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More Definitions for speculation

speculation

noun

Financial Definition of speculation

What It Is

Speculation is a method of short-term investing whereby traders essentially bet on the direction an asset's price will move.

How It Works

Technically, anyone who buys or shorts a security with the expectation of a favorable price change is a speculator. For example, if a speculator believes XYZ Company stock is overpriced, they may short the stock, wait for the price to fall, and make a profit. It's possible to speculate on virtually every security, though speculation is especially concentrated in the commodities, futures, and derivatives markets.

But to really understand speculation, one must understand how it differs from hedging. Let's consider an example: let's assume part of your investment portfolio includes shares of Company XYZ, which manufactures autos. Because the auto industry is cyclical, Company XYZ shares will probably decline if the economy starts to deteriorate.

If you want to protect this investment -- that is, you want to hedge your investment -- one way to do that is to buy defensive stocks. You may choose "noncyclicals," or companies that sell basic necessities like toothpaste or toilet paper. During economic slumps, these stocks tend to hold or increase their value, which could offset the loss in value of the XYZ shares.

A speculator wouldn't follow this strategy. If a speculator purchased food-company stocks, he would do so because he simply believes the stock is going to increase.

Speculation can increase short-term volatility (and thus, risk). It can inflate prices and lead to bubbles, as was the case in the 2005-2006 real estate market in the United States. Speculators who were betting that home prices would continue to increase purchased houses (often using leverage) intending to "flip" them for a profit. This increased the demand for housing, which raised prices further, eventually taking them beyond the "true value" of the real estate in many markets. The frenzied selling that ensued is typical for speculative markets.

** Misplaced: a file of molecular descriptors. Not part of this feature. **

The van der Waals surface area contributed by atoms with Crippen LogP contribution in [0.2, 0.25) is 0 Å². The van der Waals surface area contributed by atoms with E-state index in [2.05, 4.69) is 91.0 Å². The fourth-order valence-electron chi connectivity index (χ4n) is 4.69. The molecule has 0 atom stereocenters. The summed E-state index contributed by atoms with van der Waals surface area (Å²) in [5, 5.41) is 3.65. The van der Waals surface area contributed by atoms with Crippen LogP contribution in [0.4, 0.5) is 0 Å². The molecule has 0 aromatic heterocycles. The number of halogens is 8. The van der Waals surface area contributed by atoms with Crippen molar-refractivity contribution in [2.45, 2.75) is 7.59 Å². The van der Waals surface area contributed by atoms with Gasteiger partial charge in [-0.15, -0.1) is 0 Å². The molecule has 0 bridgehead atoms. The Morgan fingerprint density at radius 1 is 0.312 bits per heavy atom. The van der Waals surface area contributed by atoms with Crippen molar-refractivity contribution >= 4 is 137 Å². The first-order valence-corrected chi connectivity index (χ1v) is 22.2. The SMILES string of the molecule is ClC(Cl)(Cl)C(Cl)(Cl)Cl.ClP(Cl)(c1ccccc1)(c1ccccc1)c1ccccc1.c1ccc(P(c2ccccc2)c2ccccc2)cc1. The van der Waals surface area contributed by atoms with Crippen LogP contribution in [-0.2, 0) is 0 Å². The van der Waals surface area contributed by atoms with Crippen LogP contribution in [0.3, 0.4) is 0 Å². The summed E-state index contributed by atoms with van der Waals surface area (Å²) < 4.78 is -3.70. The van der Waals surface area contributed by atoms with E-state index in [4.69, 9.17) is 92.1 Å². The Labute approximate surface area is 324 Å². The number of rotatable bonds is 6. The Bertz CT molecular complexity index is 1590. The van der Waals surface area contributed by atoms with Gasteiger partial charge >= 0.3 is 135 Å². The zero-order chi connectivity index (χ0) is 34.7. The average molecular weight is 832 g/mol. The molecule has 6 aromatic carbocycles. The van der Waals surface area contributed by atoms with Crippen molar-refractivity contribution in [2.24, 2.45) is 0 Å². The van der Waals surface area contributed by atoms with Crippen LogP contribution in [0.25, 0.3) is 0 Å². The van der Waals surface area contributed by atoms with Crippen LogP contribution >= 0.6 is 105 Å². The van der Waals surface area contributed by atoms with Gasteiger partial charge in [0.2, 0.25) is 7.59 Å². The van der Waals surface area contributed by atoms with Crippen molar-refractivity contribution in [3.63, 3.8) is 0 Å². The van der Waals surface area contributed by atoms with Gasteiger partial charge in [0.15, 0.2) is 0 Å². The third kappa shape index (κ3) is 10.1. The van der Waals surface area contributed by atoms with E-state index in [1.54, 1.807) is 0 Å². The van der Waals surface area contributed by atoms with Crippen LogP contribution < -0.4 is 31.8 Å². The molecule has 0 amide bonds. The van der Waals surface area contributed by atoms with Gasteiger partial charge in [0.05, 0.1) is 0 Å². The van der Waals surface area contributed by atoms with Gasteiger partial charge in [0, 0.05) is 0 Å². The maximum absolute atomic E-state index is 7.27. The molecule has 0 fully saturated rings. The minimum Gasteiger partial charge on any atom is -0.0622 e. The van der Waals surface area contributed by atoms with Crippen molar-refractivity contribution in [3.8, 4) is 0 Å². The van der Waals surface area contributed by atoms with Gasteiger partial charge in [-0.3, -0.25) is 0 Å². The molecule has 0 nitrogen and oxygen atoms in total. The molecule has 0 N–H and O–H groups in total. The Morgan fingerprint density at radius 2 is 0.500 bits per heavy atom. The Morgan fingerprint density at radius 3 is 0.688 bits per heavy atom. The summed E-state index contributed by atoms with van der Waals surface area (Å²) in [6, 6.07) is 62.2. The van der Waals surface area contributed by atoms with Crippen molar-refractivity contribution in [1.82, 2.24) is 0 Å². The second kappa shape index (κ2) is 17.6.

Why It Matters

Some people may see speculators as dangerous gamblers, but speculators actually provide much-needed liquidity to markets and are thus a vital component of market efficiency. Without them, many commodities markets, for example, would virtually grind to a halt because the only participants would be farmers and food companies. With fewer participants in a market, bid-ask spreads would widen and it would be much harder for buyers and sellers to find each other. The resulting illiquidity would dramatically increase the risk in that market.

Source: Investing Answers

speculation

noun
How to pronounce speculation (audio)

English Language Learners Definition of speculation

: ideas or guesses about something that is not known
: activity in which someone buys and sells things (such as stocks or pieces of property) in the hope of making a large profit but with the risk of a large loss

speculation

noun
spec·​u·​la·​tion | \ ˌspe-kyə-ˈlā-shən How to pronounce speculation (audio) \

Kids Definition of speculation

2 : the taking of a big risk in business in hopes of making a big profit

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speculation

noun
spec·​u·​la·​tion | \ ˌspe-kyə-ˈlā-shən How to pronounce speculation (audio) \

Legal Definition of speculation

: an act or instance of speculating: as
a : assumption of unusual business risk in hopes of obtaining commensurate gain
b : a transaction involving such speculation

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Comments on speculation